CIUDAD JUAREZ, Mexico Dec 28 (Reuters) – Hundreds of migrants in northern Mexico were taking matters into their own hands to slip into the United States, even before the U.S. Supreme Court chose on Tuesday to keep a measure to curb illegal border crossings in place. States.
The controversial pandemic-era measure known as Title 42 was supposed to expire on Dec. 21, but a last-minute legal stay has left border policy in limbo and a growing number of migrants decided they had little to lose by crossing anyway.
After spending days in cold border cities, groups of migrants targeted by Title 42 from Venezuela and other countries chose to make a run for it rather than sit out the uncertainty of the ongoing legal tug-of-war in US courts.
“We ran, and we hid until we made it,” said Jonathan, a Venezuelan migrant who crossed the border from the Mexican city of Ciudad Juarez to El Paso, Texas, with his wife and five children, ages 3 to 16. . , Monday night.
Giving only his first name and speaking by phone, Jonathan said he had spent several months in Mexico and did not want to enter the United States illegally.
But the thought of failure after a journey that took his family through the dangerous jungles of Darien in Panama, Central America and Mexico was more than he could bear.
“Getting here will be the last straw, and then they will send us back to Venezuela,” he told Reuters.
On Tuesday, the US Supreme Court granted a request by a group of Republican state attorneys general to stay a judge’s decision invalidating Title 42. They argued that removing it would increase border crossings.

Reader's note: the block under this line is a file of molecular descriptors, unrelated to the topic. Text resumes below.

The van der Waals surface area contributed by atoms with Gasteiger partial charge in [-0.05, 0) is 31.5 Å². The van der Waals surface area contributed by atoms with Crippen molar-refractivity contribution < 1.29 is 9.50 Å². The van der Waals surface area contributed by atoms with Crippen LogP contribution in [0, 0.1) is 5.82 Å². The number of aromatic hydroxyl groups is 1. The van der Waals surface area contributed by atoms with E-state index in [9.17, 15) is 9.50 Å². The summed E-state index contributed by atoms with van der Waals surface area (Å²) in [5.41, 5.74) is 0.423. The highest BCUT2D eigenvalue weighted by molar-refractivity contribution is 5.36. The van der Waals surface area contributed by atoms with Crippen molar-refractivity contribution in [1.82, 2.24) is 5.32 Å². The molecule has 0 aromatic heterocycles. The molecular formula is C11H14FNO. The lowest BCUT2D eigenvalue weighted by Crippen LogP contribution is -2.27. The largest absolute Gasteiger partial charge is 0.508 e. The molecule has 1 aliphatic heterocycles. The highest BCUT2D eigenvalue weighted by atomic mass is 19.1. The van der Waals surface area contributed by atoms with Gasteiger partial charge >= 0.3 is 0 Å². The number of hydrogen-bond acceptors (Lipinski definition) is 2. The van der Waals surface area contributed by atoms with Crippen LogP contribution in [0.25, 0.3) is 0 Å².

The court said it will hear arguments on whether states can intervene to defend Title 42 during its February session. A verdict is expected by the end of June.
Reuters images showed migrants racing along a busy highway along the border last week, carrying a barefoot man and a small child — the kind of dangerous crossing that has alarmed migrant advocates.
“We are talking about people who come to request asylum … and they are still crossing the border in a very dangerous way,” said Fernando García, director of the Border Network for Human Rights.
John Martin, deputy director of El Paso’s Opportunity Center for the Homeless, said an increasing number of migrants at his shelter are people who have crossed illegally, including many Venezuelans.
“At one time, the majority was documented; now I see it reversed,” he said.
On Tuesday, before the Supreme Court’s ruling, a Venezuelan migrant in Ciudad Juarez who gave his name as Antonio said he was waiting to see if he would leave US border surveillance in hopes of earning money to send home to the United States.
“If they don’t end Title 42,” he said, “we’re going to continue to enter illegally.”
Elsewhere along the border, other migrants said they felt they had run out of options.
“We don’t have a future in Mexico,” said Cesar, a Venezuelan migrant in Tijuana who did not give his last name, explaining why he tried to cross the border fence into the United States once, and plans to try again. .
Reporting by Diana Beth Solomon in Mexico City and Jose Luis Gonzalez in Ciudad Juarez; Additional reporting by Lizbeth Diaz; Editing by Dave Graham and Gary Doyle
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